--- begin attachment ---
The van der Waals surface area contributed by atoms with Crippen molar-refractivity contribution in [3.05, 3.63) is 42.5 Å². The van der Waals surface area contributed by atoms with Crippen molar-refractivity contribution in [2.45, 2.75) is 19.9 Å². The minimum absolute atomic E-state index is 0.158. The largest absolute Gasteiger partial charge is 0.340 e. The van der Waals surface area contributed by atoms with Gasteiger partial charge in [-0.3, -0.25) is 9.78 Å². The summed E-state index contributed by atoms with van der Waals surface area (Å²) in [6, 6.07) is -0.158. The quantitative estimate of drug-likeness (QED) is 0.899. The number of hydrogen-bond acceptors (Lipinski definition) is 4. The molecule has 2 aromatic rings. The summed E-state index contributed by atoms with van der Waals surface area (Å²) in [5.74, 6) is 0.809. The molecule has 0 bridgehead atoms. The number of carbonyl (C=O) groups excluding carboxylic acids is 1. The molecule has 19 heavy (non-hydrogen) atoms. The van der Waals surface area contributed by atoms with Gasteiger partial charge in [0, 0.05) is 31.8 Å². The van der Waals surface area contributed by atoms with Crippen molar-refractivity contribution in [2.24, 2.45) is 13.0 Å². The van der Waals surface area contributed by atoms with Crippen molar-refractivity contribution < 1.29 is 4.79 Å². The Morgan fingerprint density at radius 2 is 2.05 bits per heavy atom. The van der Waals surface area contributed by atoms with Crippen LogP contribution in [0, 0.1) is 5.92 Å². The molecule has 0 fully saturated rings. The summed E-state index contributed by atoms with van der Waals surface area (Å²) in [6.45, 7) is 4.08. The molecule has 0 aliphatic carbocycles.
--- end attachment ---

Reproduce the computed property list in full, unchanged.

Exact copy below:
The van der Waals surface area contributed by atoms with Crippen molar-refractivity contribution in [3.05, 3.63) is 42.5 Å². The van der Waals surface area contributed by atoms with Crippen molar-refractivity contribution in [2.45, 2.75) is 19.9 Å². The minimum absolute atomic E-state index is 0.158. The largest absolute Gasteiger partial charge is 0.340 e. The van der Waals surface area contributed by atoms with Gasteiger partial charge in [-0.3, -0.25) is 9.78 Å². The summed E-state index contributed by atoms with van der Waals surface area (Å²) in [6, 6.07) is -0.158. The quantitative estimate of drug-likeness (QED) is 0.899. The number of hydrogen-bond acceptors (Lipinski definition) is 4. The molecule has 2 aromatic rings. The summed E-state index contributed by atoms with van der Waals surface area (Å²) in [5.74, 6) is 0.809. The molecule has 0 bridgehead atoms. The number of carbonyl (C=O) groups excluding carboxylic acids is 1. The molecule has 19 heavy (non-hydrogen) atoms. The van der Waals surface area contributed by atoms with Gasteiger partial charge in [0, 0.05) is 31.8 Å². The van der Waals surface area contributed by atoms with Crippen molar-refractivity contribution in [2.24, 2.45) is 13.0 Å². The van der Waals surface area contributed by atoms with Crippen molar-refractivity contribution < 1.29 is 4.79 Å². The Morgan fingerprint density at radius 2 is 2.05 bits per heavy atom. The van der Waals surface area contributed by atoms with Crippen LogP contribution in [0, 0.1) is 5.92 Å². The molecule has 0 fully saturated rings. The summed E-state index contributed by atoms with van der Waals surface area (Å²) in [6.45, 7) is 4.08. The molecule has 0 aliphatic carbocycles.